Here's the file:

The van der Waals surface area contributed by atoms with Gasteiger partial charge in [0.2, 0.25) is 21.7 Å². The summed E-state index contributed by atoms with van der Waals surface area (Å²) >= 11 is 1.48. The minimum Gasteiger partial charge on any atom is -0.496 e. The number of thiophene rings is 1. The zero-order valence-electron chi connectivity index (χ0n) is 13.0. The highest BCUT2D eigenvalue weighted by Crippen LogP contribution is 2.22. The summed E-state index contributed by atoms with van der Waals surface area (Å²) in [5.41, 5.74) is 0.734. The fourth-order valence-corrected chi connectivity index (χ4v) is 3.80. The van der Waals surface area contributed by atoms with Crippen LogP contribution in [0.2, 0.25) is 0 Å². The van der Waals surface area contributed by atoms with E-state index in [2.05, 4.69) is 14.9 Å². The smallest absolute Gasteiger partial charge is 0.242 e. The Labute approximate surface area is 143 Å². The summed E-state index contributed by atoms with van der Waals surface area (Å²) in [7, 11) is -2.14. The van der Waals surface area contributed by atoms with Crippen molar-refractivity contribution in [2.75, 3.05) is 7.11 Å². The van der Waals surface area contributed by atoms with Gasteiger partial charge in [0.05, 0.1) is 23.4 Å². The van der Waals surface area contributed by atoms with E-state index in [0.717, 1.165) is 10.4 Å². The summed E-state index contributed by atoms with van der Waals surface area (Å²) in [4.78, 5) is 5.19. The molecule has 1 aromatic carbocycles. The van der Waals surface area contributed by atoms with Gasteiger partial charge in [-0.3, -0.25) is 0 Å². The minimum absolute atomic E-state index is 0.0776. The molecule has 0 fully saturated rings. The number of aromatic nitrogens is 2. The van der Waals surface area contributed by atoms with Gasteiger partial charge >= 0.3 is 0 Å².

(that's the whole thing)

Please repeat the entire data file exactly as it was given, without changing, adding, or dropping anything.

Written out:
The van der Waals surface area contributed by atoms with Gasteiger partial charge in [0.2, 0.25) is 21.7 Å². The summed E-state index contributed by atoms with van der Waals surface area (Å²) >= 11 is 1.48. The minimum Gasteiger partial charge on any atom is -0.496 e. The number of thiophene rings is 1. The zero-order valence-electron chi connectivity index (χ0n) is 13.0. The highest BCUT2D eigenvalue weighted by Crippen LogP contribution is 2.22. The summed E-state index contributed by atoms with van der Waals surface area (Å²) in [5.41, 5.74) is 0.734. The fourth-order valence-corrected chi connectivity index (χ4v) is 3.80. The van der Waals surface area contributed by atoms with Crippen LogP contribution in [0.2, 0.25) is 0 Å². The van der Waals surface area contributed by atoms with E-state index in [2.05, 4.69) is 14.9 Å². The smallest absolute Gasteiger partial charge is 0.242 e. The Labute approximate surface area is 143 Å². The summed E-state index contributed by atoms with van der Waals surface area (Å²) in [7, 11) is -2.14. The van der Waals surface area contributed by atoms with Crippen molar-refractivity contribution in [2.75, 3.05) is 7.11 Å². The van der Waals surface area contributed by atoms with Gasteiger partial charge in [0.05, 0.1) is 23.4 Å². The van der Waals surface area contributed by atoms with E-state index in [0.717, 1.165) is 10.4 Å². The summed E-state index contributed by atoms with van der Waals surface area (Å²) in [4.78, 5) is 5.19. The molecule has 1 aromatic carbocycles. The van der Waals surface area contributed by atoms with Gasteiger partial charge in [-0.3, -0.25) is 0 Å². The minimum absolute atomic E-state index is 0.0776. The molecule has 0 fully saturated rings. The number of aromatic nitrogens is 2. The van der Waals surface area contributed by atoms with Gasteiger partial charge >= 0.3 is 0 Å².